DEAR ABBY: I have never written to you before, but I have had an experience that has annoyed me greatly. My son recently got married. It was a lovely wedding at an exclusive club. There was a sumptuous meal and unlimited beverages of every kind. No expense was spared.
One of the wedding gifts was a box containing two towels and a toothbrush holder. Included with it was a card signed by 12 of my daughter-in-law's co-workers.
Abby, I know the thought is what's supposed to count and not the gift, but it cost over $500 to entertain those 12 people. Considering they all earn more money than my daughter-in-law and son, I think a gift that cost $35 (collectively) was miserly. We are all upset because we don't know if the gift was given in a mean-spirited manner or because they are "etiquette-challenged."
Should we approach them on the subject or forget it? We are split on the decision. Sign me ... CANNOT BELIEVE IT IN FLORIDA
DEAR CANNOT BELIEVE IT: Do not approach them about the cost of the gift. It would be worse manners to call them on it. Wedding gifts are not the "price of admission" to a party. People should give what they can afford.
DEAR ABBY: I am writing in response to "Came Up Clean in Los Angeles," who heard from an old pen pal who was a police dispatcher who ran her name through a police computer and sent her the printout of her driver's license personal information.
In California, where the pen pal worked, police dispatchers routinely access information from the California Law Enforcement Telecommunications System (CLETS) as part of their everyday job.
We ARE authorized users of this system. However, the use of any CLETS information for other than official business may be in violation of the California Penal Code. Additionally, the use of CLETS for other than official law enforcement purposes may result in the employing agency seeking dismissal and/or prosecution of the employee. I have no doubt that other states have similar laws.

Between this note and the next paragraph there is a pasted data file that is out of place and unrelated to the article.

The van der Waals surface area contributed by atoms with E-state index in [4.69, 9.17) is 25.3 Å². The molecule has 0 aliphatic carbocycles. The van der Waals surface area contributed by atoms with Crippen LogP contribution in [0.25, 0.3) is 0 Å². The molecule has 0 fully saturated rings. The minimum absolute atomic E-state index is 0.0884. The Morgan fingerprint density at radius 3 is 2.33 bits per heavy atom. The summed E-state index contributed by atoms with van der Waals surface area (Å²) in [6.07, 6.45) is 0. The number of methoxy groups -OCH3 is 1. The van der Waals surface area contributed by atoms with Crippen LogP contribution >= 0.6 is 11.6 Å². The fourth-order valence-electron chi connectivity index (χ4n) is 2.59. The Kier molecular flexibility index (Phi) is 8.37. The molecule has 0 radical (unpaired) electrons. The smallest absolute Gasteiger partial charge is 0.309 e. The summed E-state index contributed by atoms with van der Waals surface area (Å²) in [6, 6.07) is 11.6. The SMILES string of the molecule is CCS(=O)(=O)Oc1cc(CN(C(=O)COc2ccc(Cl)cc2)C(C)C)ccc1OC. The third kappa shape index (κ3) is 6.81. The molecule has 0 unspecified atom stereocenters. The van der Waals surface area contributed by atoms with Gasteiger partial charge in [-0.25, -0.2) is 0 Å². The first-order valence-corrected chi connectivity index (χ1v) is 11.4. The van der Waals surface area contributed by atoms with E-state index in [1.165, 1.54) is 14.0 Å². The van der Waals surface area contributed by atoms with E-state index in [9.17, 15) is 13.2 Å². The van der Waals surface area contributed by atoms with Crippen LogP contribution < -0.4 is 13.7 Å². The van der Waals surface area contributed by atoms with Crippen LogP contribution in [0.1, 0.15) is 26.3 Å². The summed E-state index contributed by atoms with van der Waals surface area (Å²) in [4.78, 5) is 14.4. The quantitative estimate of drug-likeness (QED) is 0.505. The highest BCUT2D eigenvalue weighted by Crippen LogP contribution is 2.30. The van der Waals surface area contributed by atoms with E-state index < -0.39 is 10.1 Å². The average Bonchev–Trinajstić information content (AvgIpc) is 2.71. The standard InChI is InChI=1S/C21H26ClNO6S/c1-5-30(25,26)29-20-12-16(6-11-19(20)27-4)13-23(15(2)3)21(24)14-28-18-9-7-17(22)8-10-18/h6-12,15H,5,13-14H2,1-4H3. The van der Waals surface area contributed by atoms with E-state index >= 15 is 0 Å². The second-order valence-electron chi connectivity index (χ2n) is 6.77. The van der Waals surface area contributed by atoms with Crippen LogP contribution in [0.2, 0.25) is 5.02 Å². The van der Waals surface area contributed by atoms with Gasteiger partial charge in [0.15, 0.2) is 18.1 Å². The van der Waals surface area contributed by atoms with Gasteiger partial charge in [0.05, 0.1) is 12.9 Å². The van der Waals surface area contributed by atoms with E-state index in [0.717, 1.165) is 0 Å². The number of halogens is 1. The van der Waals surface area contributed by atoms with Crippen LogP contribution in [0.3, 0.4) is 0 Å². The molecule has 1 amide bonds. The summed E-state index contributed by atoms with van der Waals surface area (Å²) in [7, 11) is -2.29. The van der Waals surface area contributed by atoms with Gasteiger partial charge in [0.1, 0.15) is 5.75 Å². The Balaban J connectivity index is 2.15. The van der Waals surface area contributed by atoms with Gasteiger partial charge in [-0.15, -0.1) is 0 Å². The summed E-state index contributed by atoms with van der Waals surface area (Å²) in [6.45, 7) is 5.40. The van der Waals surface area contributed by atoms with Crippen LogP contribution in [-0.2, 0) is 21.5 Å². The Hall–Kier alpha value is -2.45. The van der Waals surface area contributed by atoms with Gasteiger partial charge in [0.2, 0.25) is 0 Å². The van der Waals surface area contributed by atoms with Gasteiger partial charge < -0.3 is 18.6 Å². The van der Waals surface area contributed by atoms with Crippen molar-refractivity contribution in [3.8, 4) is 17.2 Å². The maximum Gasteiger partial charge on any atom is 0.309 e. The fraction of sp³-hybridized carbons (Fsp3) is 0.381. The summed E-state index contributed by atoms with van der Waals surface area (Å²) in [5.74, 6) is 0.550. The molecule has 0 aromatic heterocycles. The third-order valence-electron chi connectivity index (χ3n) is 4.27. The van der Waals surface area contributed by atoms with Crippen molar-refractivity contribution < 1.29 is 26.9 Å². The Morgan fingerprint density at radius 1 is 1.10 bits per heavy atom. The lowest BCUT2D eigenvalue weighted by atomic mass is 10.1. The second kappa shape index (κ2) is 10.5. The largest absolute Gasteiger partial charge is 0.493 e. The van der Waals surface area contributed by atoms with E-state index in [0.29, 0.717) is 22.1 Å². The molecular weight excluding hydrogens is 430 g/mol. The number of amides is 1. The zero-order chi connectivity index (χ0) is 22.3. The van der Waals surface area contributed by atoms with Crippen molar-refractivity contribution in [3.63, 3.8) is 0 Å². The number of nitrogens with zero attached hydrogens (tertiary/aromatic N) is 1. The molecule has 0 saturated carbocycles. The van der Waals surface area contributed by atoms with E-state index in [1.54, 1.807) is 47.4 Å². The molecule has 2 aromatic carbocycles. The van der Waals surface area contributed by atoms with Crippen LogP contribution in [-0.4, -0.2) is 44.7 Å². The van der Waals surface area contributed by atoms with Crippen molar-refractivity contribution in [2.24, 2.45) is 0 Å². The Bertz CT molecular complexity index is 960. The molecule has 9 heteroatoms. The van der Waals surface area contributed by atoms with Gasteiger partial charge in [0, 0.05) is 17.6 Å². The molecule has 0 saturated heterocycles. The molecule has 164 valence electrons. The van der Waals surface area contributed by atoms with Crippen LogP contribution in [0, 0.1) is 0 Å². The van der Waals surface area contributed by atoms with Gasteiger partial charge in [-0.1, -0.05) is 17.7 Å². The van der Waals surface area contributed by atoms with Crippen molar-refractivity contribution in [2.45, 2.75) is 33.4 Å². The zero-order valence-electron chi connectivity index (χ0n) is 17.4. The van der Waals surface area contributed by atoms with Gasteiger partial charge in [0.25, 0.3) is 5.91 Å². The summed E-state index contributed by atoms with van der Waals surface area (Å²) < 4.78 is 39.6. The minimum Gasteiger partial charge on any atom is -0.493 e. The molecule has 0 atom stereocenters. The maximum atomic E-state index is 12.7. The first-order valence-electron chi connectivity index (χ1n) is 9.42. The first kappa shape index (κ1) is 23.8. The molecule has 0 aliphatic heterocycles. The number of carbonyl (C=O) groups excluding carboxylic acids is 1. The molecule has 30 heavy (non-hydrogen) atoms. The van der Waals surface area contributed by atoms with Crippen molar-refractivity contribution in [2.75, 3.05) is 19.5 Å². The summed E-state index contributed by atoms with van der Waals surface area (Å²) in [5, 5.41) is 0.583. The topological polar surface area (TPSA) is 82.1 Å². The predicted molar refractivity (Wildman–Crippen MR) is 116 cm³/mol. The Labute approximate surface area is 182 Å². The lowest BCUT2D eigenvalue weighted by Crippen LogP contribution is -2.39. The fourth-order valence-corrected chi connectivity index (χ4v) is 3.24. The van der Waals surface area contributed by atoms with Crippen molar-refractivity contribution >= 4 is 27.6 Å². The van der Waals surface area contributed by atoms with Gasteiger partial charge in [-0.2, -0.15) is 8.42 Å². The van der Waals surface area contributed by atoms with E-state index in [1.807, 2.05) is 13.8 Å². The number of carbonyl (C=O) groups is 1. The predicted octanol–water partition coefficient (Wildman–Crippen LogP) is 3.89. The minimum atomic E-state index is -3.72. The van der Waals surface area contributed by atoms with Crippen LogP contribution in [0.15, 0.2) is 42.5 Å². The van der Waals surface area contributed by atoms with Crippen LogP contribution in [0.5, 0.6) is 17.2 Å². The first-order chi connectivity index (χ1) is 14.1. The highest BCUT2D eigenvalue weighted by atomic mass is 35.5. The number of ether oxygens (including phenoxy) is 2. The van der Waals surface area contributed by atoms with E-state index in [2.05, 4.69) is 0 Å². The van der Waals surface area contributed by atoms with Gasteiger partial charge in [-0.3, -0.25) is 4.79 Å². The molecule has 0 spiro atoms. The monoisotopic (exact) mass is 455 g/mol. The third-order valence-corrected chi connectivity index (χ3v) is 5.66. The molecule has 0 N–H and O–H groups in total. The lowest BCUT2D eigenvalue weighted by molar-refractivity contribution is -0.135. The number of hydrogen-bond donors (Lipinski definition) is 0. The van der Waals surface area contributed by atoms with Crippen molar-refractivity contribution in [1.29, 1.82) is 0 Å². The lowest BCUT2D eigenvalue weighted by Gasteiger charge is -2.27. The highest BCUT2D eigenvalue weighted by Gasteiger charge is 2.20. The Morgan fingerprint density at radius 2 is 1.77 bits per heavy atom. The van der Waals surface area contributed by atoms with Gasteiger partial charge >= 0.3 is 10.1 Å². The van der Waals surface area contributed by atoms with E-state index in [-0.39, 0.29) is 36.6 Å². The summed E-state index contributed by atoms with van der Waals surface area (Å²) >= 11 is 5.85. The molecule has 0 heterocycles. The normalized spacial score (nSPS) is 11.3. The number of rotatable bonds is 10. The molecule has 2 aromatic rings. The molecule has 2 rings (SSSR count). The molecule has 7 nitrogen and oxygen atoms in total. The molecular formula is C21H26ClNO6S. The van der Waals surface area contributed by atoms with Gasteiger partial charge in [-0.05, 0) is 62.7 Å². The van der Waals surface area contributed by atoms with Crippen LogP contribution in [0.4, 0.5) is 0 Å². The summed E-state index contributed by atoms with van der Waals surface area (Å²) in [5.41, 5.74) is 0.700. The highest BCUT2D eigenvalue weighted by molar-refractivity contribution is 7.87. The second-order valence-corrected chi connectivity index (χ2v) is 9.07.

I, too, am a police dispatcher and am proud of what I do. I was surprised that a fellow dispatcher would obtain such personal information and then send the information to that person, regardless of their relationship. We use this criteria in the workplace: the need to know and the right to know. If you have neither, you have no business running the person or vehicle.
Perhaps the agency for which the pen pal works needs to re-educate its employees on the consequences of such actions. -- LAURA ABSHER-PERRY, POLICE AND FIRE DISPATCHER
DEAR LAURA: With so much confidential information being stored in data banks, and a growing number of individuals able to access it, periodic reminders about the importance of confidentiality (and the penalties for breaching it) may curb potential abuses. Thank you for your intelligent suggestion.
CONFIDENTIAL TO "NO FRIENDS IN NEW JERSEY": There are two kinds of people in the world: those who walk into a room and say, "Here I am!" and those who walk into a room and say, "There you are!"
Which kind are you?
Everybody has a problem. What's yours? Get it off your chest by writing to Dear Abby, P.O. Box 69440, Los Angeles, Calif. 90069. For a personal reply, please enclose a stamped, self-addressed envelope.
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